Availability: Rare. Can be found on The Weather Underground, Muhammad: Legacy of a Prophet, This Week in Northern California and on Jacques Pepin's cooking shows like Jacques Pepin’s Summertime Celebration.
Legacy: This is a cool looking logo, although the music doesn’t really fit with the logo too well.
6th Logo (2005?-2014?)
Logo: We see blue circles echoing outward as a "Q" zooms out and pans slightly to the right. Once in place, the letters "K", "E", and "D" appear around the "Q" and rotate to the left in place, spelling out "KQED", and then the words "San Francisco" fade in below. The logo is in a 2.35:1 screen with dark blue pillar boxes on the top and bottom.
- Sometimes, "PRODUCTION" is put in place of "SAN FRANCISCO".
- As an opening, the text reads "PRESENTS".
- Another variant has the boxes missing.
- There is also a variant where the golden words "high definition" zoom out right beside the logo.
- There's a still version.
Technique: The circles echoing, the letters fading, moving, and rotating.
Music/Sounds: Same as the previous logo, but without the voiceover.
- In some cases you may hear the announcer from the previous logo saying "A KQED Television production".
- The high definition variant has either a synth note, or a whoosh, a male choir, and reverberated synth notes with an announcer saying "The following KQED production was produced in high definition".
Availability: Uncommon. Seen on China from the Inside and KQED's official YouTube channel. The still version can be found on The Cat in the Hat Knows a Lot About That!.
Legacy: This logo is a lot more disappointing and simpler in comparison to the previous logos.
7th Logo (February 1, 2010-2013)
Logo: We see a (possibly) helicopter-shot live-action clip of the Golden Gate Bridge in San Francisco panning towards the right of the screen. Over that, on a transparent red tinted background, we see multiple yellow circle outlines rotating slowly. In the center of the screen is the usual KQED logo with the text "production" or "San Francisco" below the logo slowly zooming in towards the screen.
Variant: On high-definition programs, we see the bold text "HD" right beside the KQED logo.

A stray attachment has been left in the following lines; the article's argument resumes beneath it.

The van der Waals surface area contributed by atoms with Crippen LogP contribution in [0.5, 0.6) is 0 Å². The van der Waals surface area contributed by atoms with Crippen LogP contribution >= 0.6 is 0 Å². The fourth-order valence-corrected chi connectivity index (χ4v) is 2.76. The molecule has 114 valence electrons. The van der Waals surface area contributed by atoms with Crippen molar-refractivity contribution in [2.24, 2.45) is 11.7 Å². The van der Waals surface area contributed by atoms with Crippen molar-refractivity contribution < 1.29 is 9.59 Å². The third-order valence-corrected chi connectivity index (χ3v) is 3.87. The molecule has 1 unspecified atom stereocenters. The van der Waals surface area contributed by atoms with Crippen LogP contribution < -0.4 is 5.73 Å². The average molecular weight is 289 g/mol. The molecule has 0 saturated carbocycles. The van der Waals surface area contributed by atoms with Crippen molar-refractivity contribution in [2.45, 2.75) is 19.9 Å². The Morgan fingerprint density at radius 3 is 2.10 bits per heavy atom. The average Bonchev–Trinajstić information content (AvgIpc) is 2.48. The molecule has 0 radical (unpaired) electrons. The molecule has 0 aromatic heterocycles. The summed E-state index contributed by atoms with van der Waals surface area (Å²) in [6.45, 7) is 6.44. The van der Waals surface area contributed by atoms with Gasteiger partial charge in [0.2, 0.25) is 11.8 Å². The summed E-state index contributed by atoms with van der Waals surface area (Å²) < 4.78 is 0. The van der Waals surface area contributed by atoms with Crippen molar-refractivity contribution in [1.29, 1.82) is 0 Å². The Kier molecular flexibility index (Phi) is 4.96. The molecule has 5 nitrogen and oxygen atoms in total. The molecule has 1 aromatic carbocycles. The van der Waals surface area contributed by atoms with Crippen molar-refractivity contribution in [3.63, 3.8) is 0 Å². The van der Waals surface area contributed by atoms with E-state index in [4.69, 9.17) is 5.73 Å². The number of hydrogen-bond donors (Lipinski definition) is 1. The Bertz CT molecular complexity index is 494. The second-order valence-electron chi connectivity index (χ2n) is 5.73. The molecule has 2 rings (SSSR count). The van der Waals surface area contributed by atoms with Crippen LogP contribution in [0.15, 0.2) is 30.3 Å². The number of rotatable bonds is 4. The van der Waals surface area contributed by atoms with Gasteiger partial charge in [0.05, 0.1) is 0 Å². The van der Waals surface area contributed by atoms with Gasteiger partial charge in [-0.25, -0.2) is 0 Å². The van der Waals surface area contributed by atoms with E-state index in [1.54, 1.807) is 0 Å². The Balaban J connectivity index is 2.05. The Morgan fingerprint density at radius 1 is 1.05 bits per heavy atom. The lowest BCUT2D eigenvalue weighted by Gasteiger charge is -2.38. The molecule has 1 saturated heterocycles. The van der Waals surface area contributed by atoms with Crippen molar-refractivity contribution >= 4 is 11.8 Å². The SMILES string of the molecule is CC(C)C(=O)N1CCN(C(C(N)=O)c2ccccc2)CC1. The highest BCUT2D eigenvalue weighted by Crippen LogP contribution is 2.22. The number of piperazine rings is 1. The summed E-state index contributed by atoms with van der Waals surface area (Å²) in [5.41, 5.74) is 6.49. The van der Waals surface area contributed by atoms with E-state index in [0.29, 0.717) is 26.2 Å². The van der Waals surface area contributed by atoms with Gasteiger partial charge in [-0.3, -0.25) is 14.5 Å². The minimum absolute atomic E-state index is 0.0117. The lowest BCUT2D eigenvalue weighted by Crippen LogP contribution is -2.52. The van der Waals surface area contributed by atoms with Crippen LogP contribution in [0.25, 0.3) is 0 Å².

Technique: The background panning, the rotating circle outlines, the logo zooming.
- Original Variant: Same as the previous logo. Sometimes there's a different announcer with the same spiel as the previous logo as used occasionally.
- HD Variant:
- Opening: The last part of the HD variant of the last logo and a male choir. In some cases you may hear the announcer saying the same lines from the HD variant of the previous logo.
- Closing: The normal 1995 tune, but this time the announcer says "A KQED HD production".
Availability: Uncommon. Can be found on prints of KQED programming at the time.
8th Logo (2012)
Logo: On a white background, the usual KQED logo fades in. The inside of the "Q" later reveals part of the program playing, and then we zoom into the "Q", revealing the rest of the program.
Technique: The fading, revealing, and zooming.
Music/Sounds: The beginning of the program. On some of them, the 1982 KQED logo theme plays, as the 1982 logo itself is being obscured by the "Q".
Availability: Can be seen on KQED's archive uploads on YouTube, as well as a "Thank You" notice from the station, and a few others.
9th Logo (2012-)
Logo: On a blue gradient background, we see the KQED logo with "Production" underneath, aligned to the left and set over a rotating lava-lamp like substance.
- Different Colored Variants:
- There is a turquoise-limegreen background variant where the KQED logo is shifted to the left and the text "Science" is below the logo. We zoom in after the usual logo animation.
- There are also 3 orange-yellow variants:
- One variant is used for KQED Arts. Sometimes it has the URL.
- Another variant has the station identifications for KQED, KQEH, and KQET and has Q's shooting from the "Q".
- On one occasion, the regular textless variant's background was orange.
- In some cases the logo lacks the use of "Production".
- Starting in 2015, the text reads "Public Television".
- Sometimes the text reads "Presents".
- A longer version exists where the logo zooms out rapidly.
Technique: The substance rotating.
Music/Sounds: The 1995 theme, or the closing theme of the show.
Availability: No longer current.
10th Logo (2014-2015)
Logo: On a black background, we see the KQED logo composed of line rays, with the exception of the "Q", which is black and is shooting out sun rays. Behind the KQED logo we see 3 pink-tinted circles.
Technique: The rays shining.
Music/Sounds: Same as the previous logo.
Availability: Can be seen on KQED Arts videos.
Legacy: This logo is an eyesore to watch.
11th Logo (2018-)
Logo: Against an action green background, several transparent circles flip towards the middle left of the screen. Once the circles have merged, the circles morph into the letter "Q" in white as the rest of the logo fades in.
Technique: The circles flipping in and merging.
Music/Sounds: An extremely generic sounding "airy" piece.
Availability: Seen on modern KQED productions.